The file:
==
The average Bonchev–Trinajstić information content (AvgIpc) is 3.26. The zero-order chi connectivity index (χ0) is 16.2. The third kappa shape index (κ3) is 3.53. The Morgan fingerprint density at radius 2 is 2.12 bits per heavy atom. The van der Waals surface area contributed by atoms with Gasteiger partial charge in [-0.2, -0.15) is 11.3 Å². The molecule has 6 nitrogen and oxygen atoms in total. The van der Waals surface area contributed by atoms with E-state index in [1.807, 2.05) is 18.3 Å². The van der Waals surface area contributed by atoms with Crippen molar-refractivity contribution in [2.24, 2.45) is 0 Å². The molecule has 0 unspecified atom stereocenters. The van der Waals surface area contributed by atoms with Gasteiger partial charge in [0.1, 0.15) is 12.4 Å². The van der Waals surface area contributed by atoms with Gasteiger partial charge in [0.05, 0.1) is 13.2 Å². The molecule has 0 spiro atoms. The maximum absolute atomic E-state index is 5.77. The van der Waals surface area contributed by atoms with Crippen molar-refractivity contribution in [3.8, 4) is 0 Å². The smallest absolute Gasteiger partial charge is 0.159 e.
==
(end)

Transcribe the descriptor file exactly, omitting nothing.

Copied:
The average Bonchev–Trinajstić information content (AvgIpc) is 3.26. The zero-order chi connectivity index (χ0) is 16.2. The third kappa shape index (κ3) is 3.53. The Morgan fingerprint density at radius 2 is 2.12 bits per heavy atom. The van der Waals surface area contributed by atoms with Gasteiger partial charge in [-0.2, -0.15) is 11.3 Å². The molecule has 6 nitrogen and oxygen atoms in total. The van der Waals surface area contributed by atoms with E-state index in [1.807, 2.05) is 18.3 Å². The van der Waals surface area contributed by atoms with Crippen molar-refractivity contribution in [2.24, 2.45) is 0 Å². The molecule has 0 unspecified atom stereocenters. The van der Waals surface area contributed by atoms with Gasteiger partial charge in [0.1, 0.15) is 12.4 Å². The van der Waals surface area contributed by atoms with Gasteiger partial charge in [0.05, 0.1) is 13.2 Å². The molecule has 0 spiro atoms. The maximum absolute atomic E-state index is 5.77. The van der Waals surface area contributed by atoms with Crippen molar-refractivity contribution in [3.8, 4) is 0 Å². The smallest absolute Gasteiger partial charge is 0.159 e.